The politicians of the day ran articles in the local newspapers to inform the community  and have them start thinking that the courthouse was unsafe and should be torn down and replaced. Below is an example of the political climate that existed during that time in our county history. The following is exactly what appeared on the flyer:


Jefferson County Courthouse
Most magnificent structure in the State. 
History about the courthouse:
A gold mine of material wealth (quoted prices in 1932)
200,000 tons of Northern Ohio Sandstone = $5,900,000.
100,00 tons of free iron = $95,000.
Wild cherry wood = $25,000.
Total = $6,020.000.


In 1932 a group of crafty politicians conceived an evil scheme to steal your gold mine. To this end a bond issue for a new courthouse was submitted and defeated by the electorate. Between 1932 and May 1951, your courthouse was subjected to a deliberate sabotage to show such weakness that you would be willing to give it away by voting for a new one. You are asked to vote $3,000,000 for a planless project, and give the spenders $6,020,000 as a bonus. Don't do it!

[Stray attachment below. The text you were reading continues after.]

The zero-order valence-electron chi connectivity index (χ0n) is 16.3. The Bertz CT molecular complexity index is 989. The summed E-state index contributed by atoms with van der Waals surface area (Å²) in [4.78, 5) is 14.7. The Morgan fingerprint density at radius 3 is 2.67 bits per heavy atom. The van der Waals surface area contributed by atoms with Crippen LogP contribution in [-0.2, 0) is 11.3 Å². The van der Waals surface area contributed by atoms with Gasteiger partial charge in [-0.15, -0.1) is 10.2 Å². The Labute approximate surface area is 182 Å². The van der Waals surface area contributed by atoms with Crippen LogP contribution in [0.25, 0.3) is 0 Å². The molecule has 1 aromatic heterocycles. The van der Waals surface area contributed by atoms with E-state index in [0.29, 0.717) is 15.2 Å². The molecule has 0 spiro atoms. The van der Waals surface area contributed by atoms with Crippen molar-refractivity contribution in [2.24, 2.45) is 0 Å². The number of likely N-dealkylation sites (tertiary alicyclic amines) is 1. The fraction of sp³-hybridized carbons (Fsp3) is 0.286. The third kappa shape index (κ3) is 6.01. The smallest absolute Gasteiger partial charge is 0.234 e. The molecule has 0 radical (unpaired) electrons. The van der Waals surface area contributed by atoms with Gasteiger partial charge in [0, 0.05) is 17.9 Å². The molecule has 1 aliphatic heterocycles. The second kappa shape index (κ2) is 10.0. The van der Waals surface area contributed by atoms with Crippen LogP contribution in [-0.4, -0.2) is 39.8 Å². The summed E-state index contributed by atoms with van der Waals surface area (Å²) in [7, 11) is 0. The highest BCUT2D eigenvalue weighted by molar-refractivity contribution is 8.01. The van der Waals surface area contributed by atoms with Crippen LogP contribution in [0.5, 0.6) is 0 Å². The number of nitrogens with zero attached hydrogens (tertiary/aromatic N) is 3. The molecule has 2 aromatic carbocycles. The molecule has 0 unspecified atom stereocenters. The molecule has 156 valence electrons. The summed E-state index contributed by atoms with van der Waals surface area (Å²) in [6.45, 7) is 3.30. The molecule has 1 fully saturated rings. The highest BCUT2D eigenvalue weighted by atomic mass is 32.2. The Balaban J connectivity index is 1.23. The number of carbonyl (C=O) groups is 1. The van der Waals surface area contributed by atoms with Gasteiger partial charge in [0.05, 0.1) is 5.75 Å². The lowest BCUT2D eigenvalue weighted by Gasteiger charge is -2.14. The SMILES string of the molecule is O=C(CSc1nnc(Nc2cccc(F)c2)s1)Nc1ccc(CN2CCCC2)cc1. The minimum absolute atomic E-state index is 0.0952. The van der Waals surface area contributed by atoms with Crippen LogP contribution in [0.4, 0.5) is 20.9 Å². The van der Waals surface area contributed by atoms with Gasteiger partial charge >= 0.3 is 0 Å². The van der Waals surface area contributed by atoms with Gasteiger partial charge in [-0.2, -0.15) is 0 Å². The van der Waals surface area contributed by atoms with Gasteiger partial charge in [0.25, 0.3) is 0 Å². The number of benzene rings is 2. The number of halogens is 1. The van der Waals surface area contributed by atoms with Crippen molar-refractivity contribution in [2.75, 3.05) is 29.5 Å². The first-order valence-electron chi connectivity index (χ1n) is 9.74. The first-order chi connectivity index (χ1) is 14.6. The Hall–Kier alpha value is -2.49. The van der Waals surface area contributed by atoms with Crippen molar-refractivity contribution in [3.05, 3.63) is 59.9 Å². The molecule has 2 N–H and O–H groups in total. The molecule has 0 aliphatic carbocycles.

"VOTE AGAINST THE BOND ISSUE"
Enclosed with my father's flyer was a photo of the Jefferson County Court House, that must have been given out with the flyer. It was a pencil drawing of the courthouse as it was in 1874.

Lyrics to song:
Stealing started when they took the clock; Scheming started when they took the bell. Wrecking started when they cut the block and piled debris on an attic cell. That's why the roof fell; Now they would sell that beautiful courthouse at an auction block.
Ev'ry time I pass that courthouse. I get the courthouse blues.
I mean the courthouse blues. Politicians spare that courthouse.
Why! Why do you refuse? I've got the courthouse blues.
Have you noted folks have voted? You gave them courthouse blues;
Their votes you'd make them lose. Politician spare that court-house Why! Why do you refuse? Break up that court house blues.
Woe to land mark with a trade mark. There! See old Romans muse
It's one of his-try's views - Politician spare that courthouse.
(repeat chorus)
Don't be dumb! The bells of freedom can ring you courthouse blues.
The meanest kind of blues.
Woe to you who'd down that statue - by hocus pocus ruse -
No wonder we've the blues.
Politicians spare that court house
(repeat the chorus)
Ten per cent! Is that you answer? Yes! That's why you refuse;
When human touch you lose.